Experience, action and representations: Critical realism and the enactive theory of vision [Book Review]
David Bourget (Western Ontario)
David Chalmers (ANU, NYU)
Rafael De Clercq
Jack Alan Reynolds
Learn more about PhilPapers
Phenomenology and the Cognitive Sciences 6 (4):445-462 (2007)
This paper defends a dynamic model of the way in which perception is integrated with action, a model I refer to as ‘the navigational account’. According to this account, employing vision and other forms of distance perception, a creature acquires information about its surroundings via the senses, information that enables it to select and navigate routes through its environment, so as to attain objects that satisfy its needs. This form of perceptually guided activity should be distinguished from other kinds of semi-automatic responses to visual stimuli that do not necessarily involve conscious experiences. It essentially involves inner states, which involve both the awareness of phenomenal qualities, and also a representational component. The navigational account is compared here with the enactive approach to perception, which opposes the view that perceptual experiences are inner states. This paper argues that a full account of perception raises a number of different questions. One central explanatory project concerns questions about the kinds of processes that currently enable a creature to identify and respond appropriately to distant objects: the answer, it is argued, lies in acknowledging the role of conscious inner representations in guiding navigational behaviour through complex environments. The fact that perception and action are interdependent does not conflict with the claim that inner representational states comprise an essential stage in visual processing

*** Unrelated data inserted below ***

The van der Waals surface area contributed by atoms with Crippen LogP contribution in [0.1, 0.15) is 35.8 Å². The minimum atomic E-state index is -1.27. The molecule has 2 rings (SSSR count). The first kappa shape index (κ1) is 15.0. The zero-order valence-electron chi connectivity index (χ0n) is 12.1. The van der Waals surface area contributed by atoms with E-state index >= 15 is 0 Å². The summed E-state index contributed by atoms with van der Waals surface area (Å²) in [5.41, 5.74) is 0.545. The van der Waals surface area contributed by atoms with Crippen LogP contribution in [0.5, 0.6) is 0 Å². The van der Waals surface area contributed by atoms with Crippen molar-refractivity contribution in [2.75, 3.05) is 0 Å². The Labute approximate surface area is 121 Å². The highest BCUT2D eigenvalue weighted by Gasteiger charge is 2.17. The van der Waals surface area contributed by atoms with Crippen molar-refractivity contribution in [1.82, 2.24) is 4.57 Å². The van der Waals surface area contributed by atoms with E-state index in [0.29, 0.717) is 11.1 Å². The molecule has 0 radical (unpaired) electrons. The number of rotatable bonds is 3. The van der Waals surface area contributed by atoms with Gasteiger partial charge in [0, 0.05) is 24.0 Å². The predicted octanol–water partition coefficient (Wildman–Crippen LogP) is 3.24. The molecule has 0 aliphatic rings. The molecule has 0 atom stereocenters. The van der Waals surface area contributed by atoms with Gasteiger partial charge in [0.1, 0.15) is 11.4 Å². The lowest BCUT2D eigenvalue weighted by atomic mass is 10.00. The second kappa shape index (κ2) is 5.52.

|Keywords||Navigational account of perception Representation Enactive approach Critical realism|
|Categories||categorize this paper)|
Setup an account with your affiliations in order to access resources via your University's proxy server
Configure custom proxy (use this if your affiliation does not provide a proxy)
|Through your library|
References found in this work BETA
No references found.
Citations of this work BETA
Michael Sollberger (2013). In Defence of a Structural Account of Indirect Realism. European Journal of Philosophy 22 (3):n/a-n/a.
Similar books and articles
Wayne Wright (2006). Visual Stuff and Active Vision. Philosophical Psychology 19 (2):129-149.
Nivedita Gangopadhyay & Julian Kiverstein (2009). Enactivism and the Unity of Perception and Action. Topoi 28 (1):63-73.
Paul Coates (2009). The Multiple Contents of Experience. Philosophical Topics 37 (1):25-47.
Dave Ward (2009). The Agent in Magenta. Psyche 15 (1).
Berit Brogaard (2011). Conscious Vision for Action Versus Unconscious Vision for Action? Cognitive Science 35 (6):1076-1104.
Robert Briscoe (2008). Vision, Action, and Make‐Perceive. Mind and Language 23 (4):457-497.
Added to index2009-01-28
Total downloads53 ( #34,055 of 1,140,112 )
Recent downloads (6 months)3 ( #62,159 of 1,140,112 )
How can I increase my downloads?